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Comment & Response |

Meditation Intervention Reviews

Harald Walach, PhD1; Stefan Schmidt, PhD1,2; Tobias Esch, MD3,4,5
[+] Author Affiliations
1Institute for Transcultural Health Studies, European University Viadrina, Frankfurt (Oder), Germany
2Department for Psychosomatic Medicine and Psychotherapy, University Medical Center Freiburg, Freiburg, Germany
3Division of General Medicine and Primary Care, Beth Israel Deaconess Medical Center, Harvard Medical School, Boston, Massachusetts
4Neuroscience Research Institute, State University of New York College at Old Westbury, Old Westbury
5Division of Integrative Health Promotion, Coburg University of Applied Sciences, Coburg, Germany
JAMA Intern Med. 2014;174(7):1193-1194. doi:10.1001/jamainternmed.2014.1422.
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To the Editor A recent publication on the effects of meditation programs against stress1 reviews rigorously randomized clinical trials (RCTs) with active control groups. We would like to point out a couple of unsolved issues that may arise when discussing the impact of these findings.

The review has only collated evidence from RCTs with active control groups. Randomized clinical trials can only be done, by definition, with patients and individuals who are willing to be randomized. Thereby such trials are excluding the potentially most beneficial therapeutic agent: conscious choice and active engagement. Thus, by default, RCTs can only test and describe what is the minimum effect on people who use a certain intervention, as if it were delivered to them as a passive recipient, like a medication. But meditation is no medication. It requires active involvement and the decision to dedicate regularly a specific amount of time, over a larger period in order to change one's habits and attitudes. This can only be assessed in long-term comparative cohort studies that in other conditions and occasions have shown reliable results comparable to RCTs.2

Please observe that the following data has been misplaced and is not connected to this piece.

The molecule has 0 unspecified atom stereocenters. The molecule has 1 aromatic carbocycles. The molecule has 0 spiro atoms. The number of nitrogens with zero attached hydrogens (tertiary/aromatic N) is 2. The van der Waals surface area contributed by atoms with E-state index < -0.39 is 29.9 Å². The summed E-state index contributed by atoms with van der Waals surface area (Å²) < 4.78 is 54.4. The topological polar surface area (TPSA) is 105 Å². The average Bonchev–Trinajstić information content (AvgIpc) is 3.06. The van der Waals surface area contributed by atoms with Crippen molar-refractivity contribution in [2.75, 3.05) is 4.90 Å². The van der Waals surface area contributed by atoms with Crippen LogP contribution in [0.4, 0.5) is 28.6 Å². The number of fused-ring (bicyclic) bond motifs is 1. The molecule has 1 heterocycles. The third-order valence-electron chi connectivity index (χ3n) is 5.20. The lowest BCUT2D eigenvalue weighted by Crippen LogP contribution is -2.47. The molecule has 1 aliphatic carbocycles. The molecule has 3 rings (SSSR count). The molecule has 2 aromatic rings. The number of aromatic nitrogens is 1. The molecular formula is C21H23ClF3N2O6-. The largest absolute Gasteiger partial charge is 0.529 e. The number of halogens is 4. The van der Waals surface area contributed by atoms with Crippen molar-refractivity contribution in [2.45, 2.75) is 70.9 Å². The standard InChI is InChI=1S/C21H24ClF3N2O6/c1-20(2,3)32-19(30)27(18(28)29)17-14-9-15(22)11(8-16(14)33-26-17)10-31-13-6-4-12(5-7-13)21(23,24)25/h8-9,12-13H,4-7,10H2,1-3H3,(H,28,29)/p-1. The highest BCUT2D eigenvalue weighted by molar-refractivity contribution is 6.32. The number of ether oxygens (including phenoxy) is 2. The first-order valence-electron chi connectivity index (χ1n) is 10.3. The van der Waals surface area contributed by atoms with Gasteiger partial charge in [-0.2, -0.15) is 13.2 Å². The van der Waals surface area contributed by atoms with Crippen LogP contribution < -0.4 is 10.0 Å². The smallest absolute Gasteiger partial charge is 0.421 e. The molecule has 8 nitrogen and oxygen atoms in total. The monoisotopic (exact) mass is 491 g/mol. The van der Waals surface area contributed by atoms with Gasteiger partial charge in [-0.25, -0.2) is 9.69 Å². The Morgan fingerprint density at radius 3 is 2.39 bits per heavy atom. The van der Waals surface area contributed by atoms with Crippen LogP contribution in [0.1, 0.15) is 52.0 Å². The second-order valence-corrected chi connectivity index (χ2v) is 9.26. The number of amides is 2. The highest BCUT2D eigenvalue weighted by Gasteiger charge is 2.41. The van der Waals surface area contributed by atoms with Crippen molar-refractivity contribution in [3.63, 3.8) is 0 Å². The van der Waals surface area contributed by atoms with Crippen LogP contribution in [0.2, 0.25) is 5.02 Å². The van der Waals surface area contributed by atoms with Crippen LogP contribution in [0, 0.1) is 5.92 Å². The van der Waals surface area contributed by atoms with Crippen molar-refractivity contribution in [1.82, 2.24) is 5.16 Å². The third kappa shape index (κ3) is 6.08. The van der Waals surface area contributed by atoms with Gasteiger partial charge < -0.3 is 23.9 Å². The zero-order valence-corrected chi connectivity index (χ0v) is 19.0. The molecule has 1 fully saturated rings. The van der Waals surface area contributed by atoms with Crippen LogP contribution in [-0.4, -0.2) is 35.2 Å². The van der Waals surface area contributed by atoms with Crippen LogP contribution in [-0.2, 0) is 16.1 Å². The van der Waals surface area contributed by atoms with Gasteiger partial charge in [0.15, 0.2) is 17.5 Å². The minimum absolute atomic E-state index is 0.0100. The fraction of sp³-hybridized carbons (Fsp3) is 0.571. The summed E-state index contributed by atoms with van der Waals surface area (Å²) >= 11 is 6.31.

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July 1, 2014
Madhav Goyal, MD, MPH; Eric B. Bass, MD, MPH; Jennifer A. Haythornthwaite, PhD
1Department of Medicine, Johns Hopkins University, Baltimore, Maryland
1Department of Medicine, Johns Hopkins University, Baltimore, Maryland2Department of Health Policy and Management, Johns Hopkins School of Public Health, Baltimore, Maryland
3Department of Psychiatry and Behavioral Services, Johns Hopkins University, Baltimore, Maryland
JAMA Intern Med. 2014;174(7):1195. doi:10.1001/jamainternmed.2014.1393.
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